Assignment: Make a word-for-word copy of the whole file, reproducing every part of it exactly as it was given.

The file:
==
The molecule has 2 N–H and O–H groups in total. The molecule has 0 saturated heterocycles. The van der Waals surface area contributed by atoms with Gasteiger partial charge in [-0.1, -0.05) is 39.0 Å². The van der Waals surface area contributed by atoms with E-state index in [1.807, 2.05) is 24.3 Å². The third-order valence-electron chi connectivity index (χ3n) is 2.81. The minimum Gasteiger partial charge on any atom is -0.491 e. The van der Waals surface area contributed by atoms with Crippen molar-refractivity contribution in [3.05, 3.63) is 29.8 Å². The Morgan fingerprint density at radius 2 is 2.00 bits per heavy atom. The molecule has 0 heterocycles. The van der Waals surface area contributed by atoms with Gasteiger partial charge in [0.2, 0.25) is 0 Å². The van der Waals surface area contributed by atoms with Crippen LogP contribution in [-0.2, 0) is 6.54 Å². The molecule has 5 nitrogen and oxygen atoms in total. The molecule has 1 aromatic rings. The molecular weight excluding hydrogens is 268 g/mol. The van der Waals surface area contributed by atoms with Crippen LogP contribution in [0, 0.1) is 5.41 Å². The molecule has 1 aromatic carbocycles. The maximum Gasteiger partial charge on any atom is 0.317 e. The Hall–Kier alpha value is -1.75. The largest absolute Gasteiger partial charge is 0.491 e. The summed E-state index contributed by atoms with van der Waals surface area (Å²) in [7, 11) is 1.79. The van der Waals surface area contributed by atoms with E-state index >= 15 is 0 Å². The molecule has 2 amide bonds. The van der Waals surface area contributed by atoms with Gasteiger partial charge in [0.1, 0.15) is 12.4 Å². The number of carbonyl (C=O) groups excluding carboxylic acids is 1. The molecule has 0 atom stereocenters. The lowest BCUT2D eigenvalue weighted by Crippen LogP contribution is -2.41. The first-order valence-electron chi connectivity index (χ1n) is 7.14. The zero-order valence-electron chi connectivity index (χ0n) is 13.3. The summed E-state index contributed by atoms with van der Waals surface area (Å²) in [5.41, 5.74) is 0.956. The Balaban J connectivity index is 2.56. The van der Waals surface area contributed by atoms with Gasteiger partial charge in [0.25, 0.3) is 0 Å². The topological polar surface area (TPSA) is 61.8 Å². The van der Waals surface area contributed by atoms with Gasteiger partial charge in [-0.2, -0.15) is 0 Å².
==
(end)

The molecule has 2 N–H and O–H groups in total. The molecule has 0 saturated heterocycles. The van der Waals surface area contributed by atoms with Gasteiger partial charge in [-0.1, -0.05) is 39.0 Å². The van der Waals surface area contributed by atoms with E-state index in [1.807, 2.05) is 24.3 Å². The third-order valence-electron chi connectivity index (χ3n) is 2.81. The minimum Gasteiger partial charge on any atom is -0.491 e. The van der Waals surface area contributed by atoms with Crippen molar-refractivity contribution in [3.05, 3.63) is 29.8 Å². The Morgan fingerprint density at radius 2 is 2.00 bits per heavy atom. The molecule has 0 heterocycles. The van der Waals surface area contributed by atoms with Gasteiger partial charge in [0.2, 0.25) is 0 Å². The van der Waals surface area contributed by atoms with Crippen LogP contribution in [-0.2, 0) is 6.54 Å². The molecule has 5 nitrogen and oxygen atoms in total. The molecule has 1 aromatic rings. The molecular weight excluding hydrogens is 268 g/mol. The van der Waals surface area contributed by atoms with Crippen LogP contribution in [0, 0.1) is 5.41 Å². The molecule has 1 aromatic carbocycles. The maximum Gasteiger partial charge on any atom is 0.317 e. The Hall–Kier alpha value is -1.75. The largest absolute Gasteiger partial charge is 0.491 e. The summed E-state index contributed by atoms with van der Waals surface area (Å²) in [7, 11) is 1.79. The van der Waals surface area contributed by atoms with E-state index >= 15 is 0 Å². The molecule has 2 amide bonds. The van der Waals surface area contributed by atoms with Gasteiger partial charge in [0.1, 0.15) is 12.4 Å². The number of carbonyl (C=O) groups excluding carboxylic acids is 1. The molecule has 0 atom stereocenters. The lowest BCUT2D eigenvalue weighted by Crippen LogP contribution is -2.41. The first-order valence-electron chi connectivity index (χ1n) is 7.14. The zero-order valence-electron chi connectivity index (χ0n) is 13.3. The summed E-state index contributed by atoms with van der Waals surface area (Å²) in [5.41, 5.74) is 0.956. The Balaban J connectivity index is 2.56. The van der Waals surface area contributed by atoms with Gasteiger partial charge in [0.25, 0.3) is 0 Å². The topological polar surface area (TPSA) is 61.8 Å². The van der Waals surface area contributed by atoms with Gasteiger partial charge in [-0.2, -0.15) is 0 Å².